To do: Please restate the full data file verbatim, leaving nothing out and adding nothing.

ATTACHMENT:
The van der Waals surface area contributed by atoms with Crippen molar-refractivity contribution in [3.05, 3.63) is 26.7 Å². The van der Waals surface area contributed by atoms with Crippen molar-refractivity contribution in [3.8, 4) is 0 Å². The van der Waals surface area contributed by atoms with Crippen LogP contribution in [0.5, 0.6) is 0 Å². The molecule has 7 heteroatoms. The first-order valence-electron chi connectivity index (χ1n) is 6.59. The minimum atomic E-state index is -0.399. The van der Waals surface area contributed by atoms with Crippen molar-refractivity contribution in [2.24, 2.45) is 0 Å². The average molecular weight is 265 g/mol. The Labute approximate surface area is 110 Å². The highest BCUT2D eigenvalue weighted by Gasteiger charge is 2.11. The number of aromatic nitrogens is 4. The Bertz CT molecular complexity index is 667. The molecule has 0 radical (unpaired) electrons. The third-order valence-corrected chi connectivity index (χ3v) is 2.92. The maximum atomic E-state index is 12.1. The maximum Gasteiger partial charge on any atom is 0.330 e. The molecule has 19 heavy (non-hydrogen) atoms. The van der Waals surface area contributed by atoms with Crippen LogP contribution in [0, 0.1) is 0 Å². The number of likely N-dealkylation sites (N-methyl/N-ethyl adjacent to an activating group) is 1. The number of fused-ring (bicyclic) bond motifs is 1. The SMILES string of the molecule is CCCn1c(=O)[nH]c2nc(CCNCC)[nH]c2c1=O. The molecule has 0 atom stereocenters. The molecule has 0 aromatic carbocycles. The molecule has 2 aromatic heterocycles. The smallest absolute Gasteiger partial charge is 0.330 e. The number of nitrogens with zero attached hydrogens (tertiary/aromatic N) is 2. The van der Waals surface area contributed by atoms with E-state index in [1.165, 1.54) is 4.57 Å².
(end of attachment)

The van der Waals surface area contributed by atoms with Crippen molar-refractivity contribution in [3.05, 3.63) is 26.7 Å². The van der Waals surface area contributed by atoms with Crippen molar-refractivity contribution in [3.8, 4) is 0 Å². The van der Waals surface area contributed by atoms with Crippen LogP contribution in [0.5, 0.6) is 0 Å². The molecule has 7 heteroatoms. The first-order valence-electron chi connectivity index (χ1n) is 6.59. The minimum atomic E-state index is -0.399. The van der Waals surface area contributed by atoms with Crippen molar-refractivity contribution in [2.24, 2.45) is 0 Å². The average molecular weight is 265 g/mol. The Labute approximate surface area is 110 Å². The highest BCUT2D eigenvalue weighted by Gasteiger charge is 2.11. The number of aromatic nitrogens is 4. The Bertz CT molecular complexity index is 667. The molecule has 0 radical (unpaired) electrons. The third-order valence-corrected chi connectivity index (χ3v) is 2.92. The maximum atomic E-state index is 12.1. The maximum Gasteiger partial charge on any atom is 0.330 e. The molecule has 19 heavy (non-hydrogen) atoms. The van der Waals surface area contributed by atoms with Crippen LogP contribution in [0, 0.1) is 0 Å². The number of likely N-dealkylation sites (N-methyl/N-ethyl adjacent to an activating group) is 1. The number of fused-ring (bicyclic) bond motifs is 1. The SMILES string of the molecule is CCCn1c(=O)[nH]c2nc(CCNCC)[nH]c2c1=O. The molecule has 0 atom stereocenters. The molecule has 0 aromatic carbocycles. The molecule has 2 aromatic heterocycles. The smallest absolute Gasteiger partial charge is 0.330 e. The number of nitrogens with zero attached hydrogens (tertiary/aromatic N) is 2. The van der Waals surface area contributed by atoms with E-state index in [1.165, 1.54) is 4.57 Å².